Turkey and Britain have been negotiating a comprehensive trade agreement in anticipation for the latter’s exit from the European Union.
According to a British diplomat in Ankara, the two NATO allies agree on the importance of “doing the maximum in their capacity in the field of defense.”
“Both partners have a long-term, strategic view of their cooperation on defense technologies,” he said.
A Turkish presidential aide said both countries agree “a significant part of the [post-Brexit] trade deal will involve defense technologies and cooperation on several systems.”
Defense cooperation was a major part of government-to-government talks during Turkish President Recep Tayyip Erdogan’s state visit to London on May 15. Turkey’s top procurement officer, Ismail Demir, was, among other senior officials, in Erdogan’s delegation.
“There were several rounds of discussions between officials and company executives,” said one Turkish procurement official who was in Erdogan’s delegation. “There will be follow-on meetings before new programs and their partnership modalities mature.”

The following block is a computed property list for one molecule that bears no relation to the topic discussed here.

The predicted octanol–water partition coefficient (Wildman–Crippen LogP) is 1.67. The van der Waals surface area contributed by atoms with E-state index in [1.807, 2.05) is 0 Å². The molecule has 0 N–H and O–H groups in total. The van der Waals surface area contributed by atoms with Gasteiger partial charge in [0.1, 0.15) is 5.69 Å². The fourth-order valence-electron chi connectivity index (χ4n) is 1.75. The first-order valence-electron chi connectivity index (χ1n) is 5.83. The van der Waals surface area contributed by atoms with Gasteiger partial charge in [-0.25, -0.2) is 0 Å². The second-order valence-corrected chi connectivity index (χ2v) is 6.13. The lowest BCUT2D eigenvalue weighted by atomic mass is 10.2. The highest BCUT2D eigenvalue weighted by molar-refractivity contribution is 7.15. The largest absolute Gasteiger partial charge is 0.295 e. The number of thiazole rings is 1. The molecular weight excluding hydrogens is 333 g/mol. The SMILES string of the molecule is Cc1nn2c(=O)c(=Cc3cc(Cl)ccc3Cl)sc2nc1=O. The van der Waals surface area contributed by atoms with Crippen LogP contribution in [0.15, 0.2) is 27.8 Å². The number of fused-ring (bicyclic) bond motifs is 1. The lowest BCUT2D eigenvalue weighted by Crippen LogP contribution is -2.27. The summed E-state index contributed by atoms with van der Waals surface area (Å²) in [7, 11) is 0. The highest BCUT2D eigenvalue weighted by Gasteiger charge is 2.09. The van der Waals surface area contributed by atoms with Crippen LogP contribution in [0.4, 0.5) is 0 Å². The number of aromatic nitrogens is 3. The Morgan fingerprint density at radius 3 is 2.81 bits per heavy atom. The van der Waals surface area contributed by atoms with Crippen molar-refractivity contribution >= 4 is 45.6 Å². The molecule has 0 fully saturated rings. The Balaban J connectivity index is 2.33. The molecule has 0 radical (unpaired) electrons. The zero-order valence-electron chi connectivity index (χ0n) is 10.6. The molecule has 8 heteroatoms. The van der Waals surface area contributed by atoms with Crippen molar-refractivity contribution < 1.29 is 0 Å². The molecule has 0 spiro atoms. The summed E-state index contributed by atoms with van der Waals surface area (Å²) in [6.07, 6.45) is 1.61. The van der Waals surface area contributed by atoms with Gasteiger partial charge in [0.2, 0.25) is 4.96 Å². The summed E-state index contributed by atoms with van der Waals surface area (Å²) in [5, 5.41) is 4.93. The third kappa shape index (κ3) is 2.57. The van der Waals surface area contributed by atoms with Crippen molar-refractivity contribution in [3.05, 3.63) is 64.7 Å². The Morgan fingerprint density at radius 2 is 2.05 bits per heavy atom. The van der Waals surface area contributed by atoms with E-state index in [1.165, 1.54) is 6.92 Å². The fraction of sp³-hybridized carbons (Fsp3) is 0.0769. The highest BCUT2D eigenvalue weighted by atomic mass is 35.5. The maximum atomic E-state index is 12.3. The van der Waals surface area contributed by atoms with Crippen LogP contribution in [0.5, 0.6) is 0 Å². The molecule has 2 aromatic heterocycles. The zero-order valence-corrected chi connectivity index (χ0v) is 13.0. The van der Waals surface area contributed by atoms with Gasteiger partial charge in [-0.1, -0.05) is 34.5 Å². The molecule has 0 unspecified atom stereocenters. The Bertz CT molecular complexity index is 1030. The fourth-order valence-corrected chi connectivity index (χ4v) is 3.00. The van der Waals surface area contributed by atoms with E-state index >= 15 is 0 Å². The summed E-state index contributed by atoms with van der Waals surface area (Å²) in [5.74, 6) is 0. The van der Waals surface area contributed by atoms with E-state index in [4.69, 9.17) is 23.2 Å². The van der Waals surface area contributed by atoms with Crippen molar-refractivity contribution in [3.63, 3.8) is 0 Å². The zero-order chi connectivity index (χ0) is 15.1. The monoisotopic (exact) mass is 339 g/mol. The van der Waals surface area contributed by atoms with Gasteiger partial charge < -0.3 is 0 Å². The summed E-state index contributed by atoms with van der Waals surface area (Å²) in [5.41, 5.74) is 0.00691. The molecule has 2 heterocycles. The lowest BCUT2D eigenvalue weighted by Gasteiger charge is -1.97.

Britain is the only European heavyweight with no occasional rifts with Turkey’s Islamist strongman, Erdogan, over Ankara’s increasingly visible democratic deficit. Instead, according to a London-based Turkey specialist, Britain is focused on trade and transactional relations with the country. “That keeps the Turks happy and trade ties prosper,” he said.
A senior Turkish diplomat noted that “Turkey is one of Britain’s most strategic post-Brexit trade partners. In turn, we view the kingdom as a reliable partner in sensitive defense technologies.”
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